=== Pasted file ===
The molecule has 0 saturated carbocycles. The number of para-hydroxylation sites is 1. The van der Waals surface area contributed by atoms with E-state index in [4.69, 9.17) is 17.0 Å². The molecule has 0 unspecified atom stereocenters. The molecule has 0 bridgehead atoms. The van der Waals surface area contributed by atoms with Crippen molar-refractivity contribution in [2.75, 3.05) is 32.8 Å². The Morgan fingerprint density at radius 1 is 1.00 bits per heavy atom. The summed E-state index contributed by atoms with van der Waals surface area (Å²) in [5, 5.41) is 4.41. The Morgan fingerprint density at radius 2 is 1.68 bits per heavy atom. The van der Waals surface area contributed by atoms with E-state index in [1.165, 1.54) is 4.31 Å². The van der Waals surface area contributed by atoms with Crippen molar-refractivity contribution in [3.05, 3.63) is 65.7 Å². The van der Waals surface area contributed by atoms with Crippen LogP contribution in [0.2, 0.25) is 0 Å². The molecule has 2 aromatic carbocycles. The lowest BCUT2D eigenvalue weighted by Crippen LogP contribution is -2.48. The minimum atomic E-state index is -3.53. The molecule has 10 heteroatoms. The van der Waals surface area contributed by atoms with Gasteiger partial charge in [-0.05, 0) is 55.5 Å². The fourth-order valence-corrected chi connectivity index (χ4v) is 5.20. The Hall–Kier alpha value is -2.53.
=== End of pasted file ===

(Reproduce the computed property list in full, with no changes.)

The molecule has 0 saturated carbocycles. The number of para-hydroxylation sites is 1. The van der Waals surface area contributed by atoms with E-state index in [4.69, 9.17) is 17.0 Å². The molecule has 0 unspecified atom stereocenters. The molecule has 0 bridgehead atoms. The van der Waals surface area contributed by atoms with Crippen molar-refractivity contribution in [2.75, 3.05) is 32.8 Å². The Morgan fingerprint density at radius 1 is 1.00 bits per heavy atom. The summed E-state index contributed by atoms with van der Waals surface area (Å²) in [5, 5.41) is 4.41. The Morgan fingerprint density at radius 2 is 1.68 bits per heavy atom. The van der Waals surface area contributed by atoms with E-state index in [1.165, 1.54) is 4.31 Å². The van der Waals surface area contributed by atoms with Crippen molar-refractivity contribution in [3.05, 3.63) is 65.7 Å². The van der Waals surface area contributed by atoms with Crippen LogP contribution in [0.2, 0.25) is 0 Å². The molecule has 2 aromatic carbocycles. The lowest BCUT2D eigenvalue weighted by Crippen LogP contribution is -2.48. The minimum atomic E-state index is -3.53. The molecule has 10 heteroatoms. The van der Waals surface area contributed by atoms with Gasteiger partial charge in [-0.05, 0) is 55.5 Å². The fourth-order valence-corrected chi connectivity index (χ4v) is 5.20. The Hall–Kier alpha value is -2.53.